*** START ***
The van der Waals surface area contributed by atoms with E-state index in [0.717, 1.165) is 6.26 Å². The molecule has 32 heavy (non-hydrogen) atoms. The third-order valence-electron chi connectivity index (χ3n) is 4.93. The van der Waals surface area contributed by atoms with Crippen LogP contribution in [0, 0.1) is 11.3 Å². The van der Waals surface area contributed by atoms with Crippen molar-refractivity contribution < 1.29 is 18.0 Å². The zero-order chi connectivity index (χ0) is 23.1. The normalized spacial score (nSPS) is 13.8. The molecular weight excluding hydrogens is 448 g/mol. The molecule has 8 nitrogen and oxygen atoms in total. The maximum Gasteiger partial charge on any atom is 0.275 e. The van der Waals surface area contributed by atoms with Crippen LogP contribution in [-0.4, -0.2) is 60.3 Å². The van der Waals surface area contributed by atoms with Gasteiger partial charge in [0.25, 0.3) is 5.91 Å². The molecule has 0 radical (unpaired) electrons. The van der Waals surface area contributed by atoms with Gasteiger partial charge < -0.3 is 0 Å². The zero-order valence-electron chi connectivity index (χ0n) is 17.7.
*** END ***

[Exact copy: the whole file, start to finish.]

The van der Waals surface area contributed by atoms with E-state index in [0.717, 1.165) is 6.26 Å². The molecule has 32 heavy (non-hydrogen) atoms. The third-order valence-electron chi connectivity index (χ3n) is 4.93. The van der Waals surface area contributed by atoms with Crippen LogP contribution in [0, 0.1) is 11.3 Å². The van der Waals surface area contributed by atoms with Crippen molar-refractivity contribution < 1.29 is 18.0 Å². The zero-order chi connectivity index (χ0) is 23.1. The normalized spacial score (nSPS) is 13.8. The molecular weight excluding hydrogens is 448 g/mol. The molecule has 8 nitrogen and oxygen atoms in total. The maximum Gasteiger partial charge on any atom is 0.275 e. The van der Waals surface area contributed by atoms with Crippen LogP contribution in [-0.4, -0.2) is 60.3 Å². The van der Waals surface area contributed by atoms with Gasteiger partial charge in [0.25, 0.3) is 5.91 Å². The molecule has 0 radical (unpaired) electrons. The van der Waals surface area contributed by atoms with Gasteiger partial charge < -0.3 is 0 Å². The zero-order valence-electron chi connectivity index (χ0n) is 17.7.